SaaS for speedy relief of licence headaches
It's simpler than you think
Managing software licensing has to be one of the least fun aspects of an IT professional’s life. For one thing, it is medically proven* that there is no better means of inducing a headache than trying to read the whole of a software licence.
And that is before you get to the logistics of managing the things: making sure they are up to date and that random members of staff are not bringing in pirated versions.
And that assumes all your staff are in one place. As Microsoft’s Gill le Fevre notes, an organisation of 2,000 people in one location is much easier to manage than a global organisation of the same size with smaller offices in different places.
“You have the budget for the same size tech crew, but they are responsible for overseeing licensing in every office,” she says. “Including geographies where people are more likely to buy software from a market stall than to go througha formal procurement process.”
Even if software vendors feel inclined to pursue this level of copyright infringement, the cost of enforcement would probably be higher than that of the lost licence fee. But the cost to the firm caught without all its licences in place would be far higher.
Le Fevre acknowledges that she has a vested interest, but contends that this is a strong rationale for software-as-a-service (SaaS).
Far from complicating asset management, a cloud service means the IT department can be sure it is complying with licensing obligations, and that its network isn’t being contaminated by malware-infested pirated software, she argues.
Adrian Steel, head of infrastructure management at The Royal Mail, agrees with the simplicity angle for SaaS, but says it will push companies like Microsoft into offering “more granular” licences, allowing customers to specify what they pay for and how they pay for it.
“De-provisioning took about half an hour”
Alan Lee-Bourke, chief information officer at Glasgow-based charity the Wise Group, sees another benefit: flexibility. He moved his organisation’s 600 mailboxes over to a cloud deployment of Microsoft’s BPOS back in 2009, and is beta testing Office365.
“Around the time we started using BPOS, the company doubled in size,” he says. “Provisioning an extra 200 people took about an hour: you just go to the management console, type the names in and press ‘go’. The extras show up automatically on your next bill.”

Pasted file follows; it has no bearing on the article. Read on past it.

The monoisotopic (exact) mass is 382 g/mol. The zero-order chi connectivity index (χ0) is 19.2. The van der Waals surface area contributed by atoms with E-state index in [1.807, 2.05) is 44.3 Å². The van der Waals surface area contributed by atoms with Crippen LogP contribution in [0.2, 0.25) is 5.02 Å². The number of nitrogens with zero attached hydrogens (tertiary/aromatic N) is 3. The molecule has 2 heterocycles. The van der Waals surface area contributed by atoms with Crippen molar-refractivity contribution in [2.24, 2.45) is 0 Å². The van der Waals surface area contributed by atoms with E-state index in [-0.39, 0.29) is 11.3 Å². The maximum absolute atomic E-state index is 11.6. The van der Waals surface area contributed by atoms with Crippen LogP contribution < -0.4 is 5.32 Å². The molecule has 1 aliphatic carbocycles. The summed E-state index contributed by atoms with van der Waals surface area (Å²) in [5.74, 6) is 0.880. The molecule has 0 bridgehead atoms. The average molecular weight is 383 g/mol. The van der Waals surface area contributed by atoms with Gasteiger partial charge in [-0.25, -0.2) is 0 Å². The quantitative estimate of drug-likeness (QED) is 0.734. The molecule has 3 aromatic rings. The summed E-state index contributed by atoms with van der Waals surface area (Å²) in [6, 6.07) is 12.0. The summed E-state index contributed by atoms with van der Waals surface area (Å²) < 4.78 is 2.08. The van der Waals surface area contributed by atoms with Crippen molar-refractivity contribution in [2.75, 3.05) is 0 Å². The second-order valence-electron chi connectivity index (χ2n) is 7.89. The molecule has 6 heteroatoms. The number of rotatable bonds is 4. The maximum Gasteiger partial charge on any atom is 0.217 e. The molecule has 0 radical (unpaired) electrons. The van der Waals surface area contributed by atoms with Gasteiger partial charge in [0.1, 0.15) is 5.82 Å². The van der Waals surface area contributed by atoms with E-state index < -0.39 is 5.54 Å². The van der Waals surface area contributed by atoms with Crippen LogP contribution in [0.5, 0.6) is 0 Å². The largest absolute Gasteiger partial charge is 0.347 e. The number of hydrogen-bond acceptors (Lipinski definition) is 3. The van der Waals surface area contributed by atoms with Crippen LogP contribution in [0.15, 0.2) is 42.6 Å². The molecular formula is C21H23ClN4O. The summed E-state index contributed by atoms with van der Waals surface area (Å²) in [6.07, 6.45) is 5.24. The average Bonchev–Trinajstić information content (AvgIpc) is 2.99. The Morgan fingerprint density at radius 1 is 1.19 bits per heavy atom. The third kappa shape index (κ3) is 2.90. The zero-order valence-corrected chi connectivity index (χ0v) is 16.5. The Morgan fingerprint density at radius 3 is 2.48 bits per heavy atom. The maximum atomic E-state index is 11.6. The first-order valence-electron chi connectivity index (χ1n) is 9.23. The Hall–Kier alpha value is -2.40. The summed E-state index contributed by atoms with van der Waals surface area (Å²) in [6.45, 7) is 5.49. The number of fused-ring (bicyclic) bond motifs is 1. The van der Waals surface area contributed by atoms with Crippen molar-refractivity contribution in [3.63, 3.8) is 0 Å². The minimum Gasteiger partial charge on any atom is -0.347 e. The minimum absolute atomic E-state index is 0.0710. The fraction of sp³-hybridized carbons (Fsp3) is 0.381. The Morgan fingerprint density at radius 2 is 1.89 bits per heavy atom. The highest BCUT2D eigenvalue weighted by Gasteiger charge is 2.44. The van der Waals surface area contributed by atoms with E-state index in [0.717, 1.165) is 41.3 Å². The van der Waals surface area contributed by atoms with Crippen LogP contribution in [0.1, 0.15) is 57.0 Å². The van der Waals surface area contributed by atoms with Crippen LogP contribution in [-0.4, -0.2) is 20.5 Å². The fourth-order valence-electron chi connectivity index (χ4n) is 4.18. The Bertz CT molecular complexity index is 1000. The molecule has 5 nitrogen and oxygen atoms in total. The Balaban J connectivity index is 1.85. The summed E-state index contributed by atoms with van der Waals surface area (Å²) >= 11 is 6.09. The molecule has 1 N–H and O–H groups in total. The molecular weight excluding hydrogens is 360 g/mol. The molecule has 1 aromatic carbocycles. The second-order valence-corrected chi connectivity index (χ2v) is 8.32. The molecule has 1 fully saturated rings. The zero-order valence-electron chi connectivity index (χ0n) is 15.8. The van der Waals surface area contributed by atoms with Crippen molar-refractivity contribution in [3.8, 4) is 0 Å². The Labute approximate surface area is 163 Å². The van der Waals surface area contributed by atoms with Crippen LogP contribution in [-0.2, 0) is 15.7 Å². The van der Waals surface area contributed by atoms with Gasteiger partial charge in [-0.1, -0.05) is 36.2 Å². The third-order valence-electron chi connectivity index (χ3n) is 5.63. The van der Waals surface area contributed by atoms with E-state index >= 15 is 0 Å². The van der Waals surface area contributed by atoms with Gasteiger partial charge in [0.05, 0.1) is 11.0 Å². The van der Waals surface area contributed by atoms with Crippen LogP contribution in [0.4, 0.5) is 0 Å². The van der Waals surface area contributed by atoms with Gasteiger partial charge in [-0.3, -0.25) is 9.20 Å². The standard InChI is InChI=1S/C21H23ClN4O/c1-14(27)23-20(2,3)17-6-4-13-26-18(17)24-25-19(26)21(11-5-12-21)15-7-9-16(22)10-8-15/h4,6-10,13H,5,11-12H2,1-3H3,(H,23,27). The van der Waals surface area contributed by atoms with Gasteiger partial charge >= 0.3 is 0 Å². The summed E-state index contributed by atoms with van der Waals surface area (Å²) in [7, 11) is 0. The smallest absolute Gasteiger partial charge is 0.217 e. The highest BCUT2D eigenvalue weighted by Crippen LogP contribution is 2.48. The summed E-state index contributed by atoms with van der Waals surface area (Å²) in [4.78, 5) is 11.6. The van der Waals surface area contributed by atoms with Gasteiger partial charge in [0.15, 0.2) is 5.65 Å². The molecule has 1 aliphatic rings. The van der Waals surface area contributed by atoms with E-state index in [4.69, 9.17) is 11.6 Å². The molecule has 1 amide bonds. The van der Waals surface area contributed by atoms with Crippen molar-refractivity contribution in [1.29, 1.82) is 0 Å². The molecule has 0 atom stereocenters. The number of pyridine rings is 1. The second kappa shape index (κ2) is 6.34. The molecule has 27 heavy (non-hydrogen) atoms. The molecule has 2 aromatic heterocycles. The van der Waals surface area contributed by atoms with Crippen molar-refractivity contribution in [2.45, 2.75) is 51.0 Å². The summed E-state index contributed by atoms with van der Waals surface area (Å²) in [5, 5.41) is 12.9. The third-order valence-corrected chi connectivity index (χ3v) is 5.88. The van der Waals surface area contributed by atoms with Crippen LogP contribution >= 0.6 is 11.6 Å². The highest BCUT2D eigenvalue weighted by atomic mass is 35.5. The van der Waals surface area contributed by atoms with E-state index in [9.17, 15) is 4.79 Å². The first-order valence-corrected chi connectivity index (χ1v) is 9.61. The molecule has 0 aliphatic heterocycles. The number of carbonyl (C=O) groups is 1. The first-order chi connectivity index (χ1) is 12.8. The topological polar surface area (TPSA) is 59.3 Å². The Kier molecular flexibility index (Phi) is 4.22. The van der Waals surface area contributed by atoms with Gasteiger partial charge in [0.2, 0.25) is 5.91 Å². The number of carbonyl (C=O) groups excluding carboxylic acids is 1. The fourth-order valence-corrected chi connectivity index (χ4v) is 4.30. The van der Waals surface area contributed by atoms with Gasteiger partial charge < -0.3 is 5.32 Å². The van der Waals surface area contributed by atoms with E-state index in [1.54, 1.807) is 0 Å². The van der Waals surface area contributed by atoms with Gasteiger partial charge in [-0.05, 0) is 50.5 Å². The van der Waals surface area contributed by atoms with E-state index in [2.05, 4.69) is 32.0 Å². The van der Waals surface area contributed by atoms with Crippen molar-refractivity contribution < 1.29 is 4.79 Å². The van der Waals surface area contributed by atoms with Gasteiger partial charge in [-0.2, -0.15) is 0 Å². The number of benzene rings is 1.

Lee-Bourke explains that recently the company missed out on a contract and had to cut staff. Although losing people was hard, the administration side of it was pretty painless.
“De-provisioning was just as simple,” he says. “It took about half an hour. All that cost was removed from the business within a week and we had no infrastructure costs to worry about.”
Life in the slow lane
Meanwhile, Steel argues that SaaS will inevitably change the way companies manage their infrastructure, too. After all, what would be the point of having a load of redundant hardware kicking around the office?
“Hardware rental? Absolutely, yes. The trend we are seeing is commoditising hardware. It is not uncommon to rent or lease a PC or a BlackBerry,” he says.
At the Royal Mail, the PC infrastructure is already on a three-year managed service lease deal, with CSC. But, the organisation is at the point of diminishing returns with PC upgrades.
“The step-change in performance just isn’t necessary any more,” Steel says. “And this is only getting more profound if you are running virtual machines.
“The bottleneck isn’t the processor, it is the connection. And it is a bottleneck we’re used to at home from surfing the web.”
He goes even further, predicting that soon companies will give employees a hardware allowance as part of their employment package, similar to a car allowance.
“Certain people will need super-secure dedicated hardware, of course, but for most people it will become normal to show up at work with their own asset, especially if all they will have on the machine is a screen scrape.
“Most companies struggle with asset recovery anyway, so maybe we need a new approach.”
*Not really proven. Even if you are Richard Dreyfuss. ®
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